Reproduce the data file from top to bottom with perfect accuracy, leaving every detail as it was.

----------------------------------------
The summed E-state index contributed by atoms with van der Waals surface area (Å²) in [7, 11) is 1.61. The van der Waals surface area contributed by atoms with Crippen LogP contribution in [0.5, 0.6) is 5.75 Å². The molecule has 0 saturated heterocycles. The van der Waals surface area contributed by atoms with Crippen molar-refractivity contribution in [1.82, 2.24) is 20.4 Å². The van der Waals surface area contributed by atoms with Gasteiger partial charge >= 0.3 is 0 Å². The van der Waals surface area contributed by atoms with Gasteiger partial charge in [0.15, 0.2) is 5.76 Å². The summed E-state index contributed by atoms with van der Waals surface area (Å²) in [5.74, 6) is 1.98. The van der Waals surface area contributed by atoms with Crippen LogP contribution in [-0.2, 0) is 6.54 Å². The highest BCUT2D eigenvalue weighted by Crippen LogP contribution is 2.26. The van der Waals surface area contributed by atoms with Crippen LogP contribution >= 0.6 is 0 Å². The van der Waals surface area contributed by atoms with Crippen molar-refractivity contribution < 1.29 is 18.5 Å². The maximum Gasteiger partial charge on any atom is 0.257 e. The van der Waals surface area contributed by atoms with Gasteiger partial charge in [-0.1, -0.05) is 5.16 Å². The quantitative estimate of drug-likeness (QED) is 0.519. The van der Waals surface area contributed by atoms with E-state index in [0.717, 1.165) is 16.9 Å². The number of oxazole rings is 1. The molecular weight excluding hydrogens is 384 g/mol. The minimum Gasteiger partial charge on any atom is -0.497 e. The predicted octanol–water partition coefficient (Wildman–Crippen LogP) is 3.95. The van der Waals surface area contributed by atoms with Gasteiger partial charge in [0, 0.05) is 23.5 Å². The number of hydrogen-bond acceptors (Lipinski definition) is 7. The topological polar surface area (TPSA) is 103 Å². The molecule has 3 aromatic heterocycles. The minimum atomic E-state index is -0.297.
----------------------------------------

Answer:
The summed E-state index contributed by atoms with van der Waals surface area (Å²) in [7, 11) is 1.61. The van der Waals surface area contributed by atoms with Crippen LogP contribution in [0.5, 0.6) is 5.75 Å². The molecule has 0 saturated heterocycles. The van der Waals surface area contributed by atoms with Crippen molar-refractivity contribution in [1.82, 2.24) is 20.4 Å². The van der Waals surface area contributed by atoms with Gasteiger partial charge >= 0.3 is 0 Å². The van der Waals surface area contributed by atoms with Gasteiger partial charge in [0.15, 0.2) is 5.76 Å². The summed E-state index contributed by atoms with van der Waals surface area (Å²) in [5.74, 6) is 1.98. The van der Waals surface area contributed by atoms with Crippen LogP contribution in [-0.2, 0) is 6.54 Å². The highest BCUT2D eigenvalue weighted by Crippen LogP contribution is 2.26. The van der Waals surface area contributed by atoms with Crippen LogP contribution >= 0.6 is 0 Å². The van der Waals surface area contributed by atoms with Crippen molar-refractivity contribution < 1.29 is 18.5 Å². The maximum Gasteiger partial charge on any atom is 0.257 e. The van der Waals surface area contributed by atoms with Gasteiger partial charge in [-0.1, -0.05) is 5.16 Å². The quantitative estimate of drug-likeness (QED) is 0.519. The van der Waals surface area contributed by atoms with E-state index in [0.717, 1.165) is 16.9 Å². The number of oxazole rings is 1. The molecular weight excluding hydrogens is 384 g/mol. The minimum Gasteiger partial charge on any atom is -0.497 e. The predicted octanol–water partition coefficient (Wildman–Crippen LogP) is 3.95. The van der Waals surface area contributed by atoms with Gasteiger partial charge in [0, 0.05) is 23.5 Å². The number of hydrogen-bond acceptors (Lipinski definition) is 7. The topological polar surface area (TPSA) is 103 Å². The molecule has 3 aromatic heterocycles. The minimum atomic E-state index is -0.297.